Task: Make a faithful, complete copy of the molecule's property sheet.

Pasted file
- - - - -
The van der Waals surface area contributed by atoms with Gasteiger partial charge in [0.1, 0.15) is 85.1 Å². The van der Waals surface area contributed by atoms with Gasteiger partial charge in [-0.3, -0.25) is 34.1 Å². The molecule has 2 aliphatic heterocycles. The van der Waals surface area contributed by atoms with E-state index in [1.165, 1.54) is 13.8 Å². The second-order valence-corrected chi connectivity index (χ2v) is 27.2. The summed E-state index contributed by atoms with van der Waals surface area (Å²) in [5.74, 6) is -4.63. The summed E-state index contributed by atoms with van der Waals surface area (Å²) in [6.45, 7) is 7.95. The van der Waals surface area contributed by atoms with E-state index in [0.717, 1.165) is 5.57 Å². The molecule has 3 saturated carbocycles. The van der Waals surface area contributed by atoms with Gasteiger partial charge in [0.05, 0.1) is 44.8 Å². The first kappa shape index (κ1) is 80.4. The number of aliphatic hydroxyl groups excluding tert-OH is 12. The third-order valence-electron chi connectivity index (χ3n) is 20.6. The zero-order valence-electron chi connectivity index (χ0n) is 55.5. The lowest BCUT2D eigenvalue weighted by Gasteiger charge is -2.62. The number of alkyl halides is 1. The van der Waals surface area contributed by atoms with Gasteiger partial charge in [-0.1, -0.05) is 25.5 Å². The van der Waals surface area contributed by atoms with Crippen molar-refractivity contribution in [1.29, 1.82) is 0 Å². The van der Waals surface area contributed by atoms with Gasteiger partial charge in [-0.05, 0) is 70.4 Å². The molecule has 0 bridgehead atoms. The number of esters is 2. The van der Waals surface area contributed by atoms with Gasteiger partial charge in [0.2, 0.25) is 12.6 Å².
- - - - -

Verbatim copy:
The van der Waals surface area contributed by atoms with Gasteiger partial charge in [0.1, 0.15) is 85.1 Å². The van der Waals surface area contributed by atoms with Gasteiger partial charge in [-0.3, -0.25) is 34.1 Å². The molecule has 2 aliphatic heterocycles. The van der Waals surface area contributed by atoms with E-state index in [1.165, 1.54) is 13.8 Å². The second-order valence-corrected chi connectivity index (χ2v) is 27.2. The summed E-state index contributed by atoms with van der Waals surface area (Å²) in [5.74, 6) is -4.63. The summed E-state index contributed by atoms with van der Waals surface area (Å²) in [6.45, 7) is 7.95. The van der Waals surface area contributed by atoms with E-state index in [0.717, 1.165) is 5.57 Å². The molecule has 3 saturated carbocycles. The van der Waals surface area contributed by atoms with Gasteiger partial charge in [0.05, 0.1) is 44.8 Å². The first kappa shape index (κ1) is 80.4. The number of aliphatic hydroxyl groups excluding tert-OH is 12. The third-order valence-electron chi connectivity index (χ3n) is 20.6. The zero-order valence-electron chi connectivity index (χ0n) is 55.5. The lowest BCUT2D eigenvalue weighted by Gasteiger charge is -2.62. The number of alkyl halides is 1. The van der Waals surface area contributed by atoms with Gasteiger partial charge in [-0.1, -0.05) is 25.5 Å². The van der Waals surface area contributed by atoms with Crippen molar-refractivity contribution in [1.29, 1.82) is 0 Å². The van der Waals surface area contributed by atoms with Gasteiger partial charge in [-0.05, 0) is 70.4 Å². The molecule has 0 bridgehead atoms. The number of esters is 2. The van der Waals surface area contributed by atoms with Gasteiger partial charge in [0.2, 0.25) is 12.6 Å².